“The rent is probably still high, but it’s fair,” Coufos said. “I know the city is realizing that as well. We see the opportunity in Fresno.”

Now, with money reserved, improvements to make Chukchansi Park more modern have already begun.

The movement in baseball stadiums has been away from seating and toward recreation and activities, according to Franks.

Replacing 1,000 seats in left field is a $1 million investment to install a social area with a full bar, televisions and patio tables. Construction seems to be going ahead of schedule and Franks hopes that it will be open in time for the first playoff game at home on Friday.

“A lot of the things we’re considering are things that take out more seats and add destinations and experiences in the ballpark,” said Franks. “I think that’s what our fans want.”

Coming next is an enhancement to the kids’ area in right field that will be about the same budget and scope as the one in left field. An official announcement will be coming in the next 60-90 days.

Not just baseball

Taking advantage of the off-season is another opportunity for revenue.

Back when John Carbray first proposed the stadium project, one of the visions was using the location as a concert venue, according to Fresno County Supervisor Sal Quintero, who was a city councilman at the time.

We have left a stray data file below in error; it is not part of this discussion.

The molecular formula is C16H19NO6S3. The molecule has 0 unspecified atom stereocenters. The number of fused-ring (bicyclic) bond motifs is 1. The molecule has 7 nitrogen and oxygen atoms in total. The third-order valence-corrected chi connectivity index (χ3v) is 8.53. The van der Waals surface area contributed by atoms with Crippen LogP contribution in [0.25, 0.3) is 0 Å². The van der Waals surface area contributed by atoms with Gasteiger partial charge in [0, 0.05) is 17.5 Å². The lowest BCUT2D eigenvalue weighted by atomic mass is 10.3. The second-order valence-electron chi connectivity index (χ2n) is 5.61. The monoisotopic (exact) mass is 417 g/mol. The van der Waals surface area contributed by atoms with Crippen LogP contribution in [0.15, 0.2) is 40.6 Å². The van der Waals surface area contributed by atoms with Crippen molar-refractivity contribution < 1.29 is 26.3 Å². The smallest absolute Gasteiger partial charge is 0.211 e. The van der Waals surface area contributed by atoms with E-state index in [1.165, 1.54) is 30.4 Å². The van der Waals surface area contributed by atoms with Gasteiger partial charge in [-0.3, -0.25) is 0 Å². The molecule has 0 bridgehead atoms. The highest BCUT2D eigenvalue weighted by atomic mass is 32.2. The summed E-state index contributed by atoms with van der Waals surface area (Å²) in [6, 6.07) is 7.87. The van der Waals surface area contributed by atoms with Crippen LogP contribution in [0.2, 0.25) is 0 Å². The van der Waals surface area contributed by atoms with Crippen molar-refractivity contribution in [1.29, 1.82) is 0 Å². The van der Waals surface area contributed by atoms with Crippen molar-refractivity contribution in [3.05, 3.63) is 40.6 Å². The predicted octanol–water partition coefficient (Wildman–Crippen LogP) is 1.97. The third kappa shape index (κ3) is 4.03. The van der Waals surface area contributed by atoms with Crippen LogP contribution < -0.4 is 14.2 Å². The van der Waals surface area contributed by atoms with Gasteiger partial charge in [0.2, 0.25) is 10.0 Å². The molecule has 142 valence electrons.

The problem was competing with the casinos to get good talent.

But now, they have both rapper Nelly and country star Jake Owen scheduled for September. The Grizzlies were able to do this by scheduling outside the dates of Chukchansi Gold Resort and Casino’s concert series, according to Franks.

The city still owes $41.4 million on the 30-year bond issued in 2000, according to Mark Standriff, director of communication for the City of Fresno. That includes interest and a principal of $28 million. Because of the outstanding debt, the city wanted a guarantee the ownership would be there until at least 2030.

“We’re in it for the long haul, the city was very concerned about that,” Coufos said. Part of the terms of the contract included a clause outlining significant penalties for departures prior to 2036.

But what caught the eyes of ownership was the potential they saw in Downtown Fresno.

“I kind of see what happened in San Diego where the city put some real effort in and now you have the Gaslamp District, the ballpark down there,” Coufos said. “We’re seeing it happen in Fresno.”

The Fresno Grizzlies will make their second playoff run in four years starting Wednesday in El Paso, Texas, against the Chihuahuas. Game three returns to Fresno on Friday, followed by games four and five on Saturday and Sunday (if necessary). Visit the Grizzlies website for ticket information.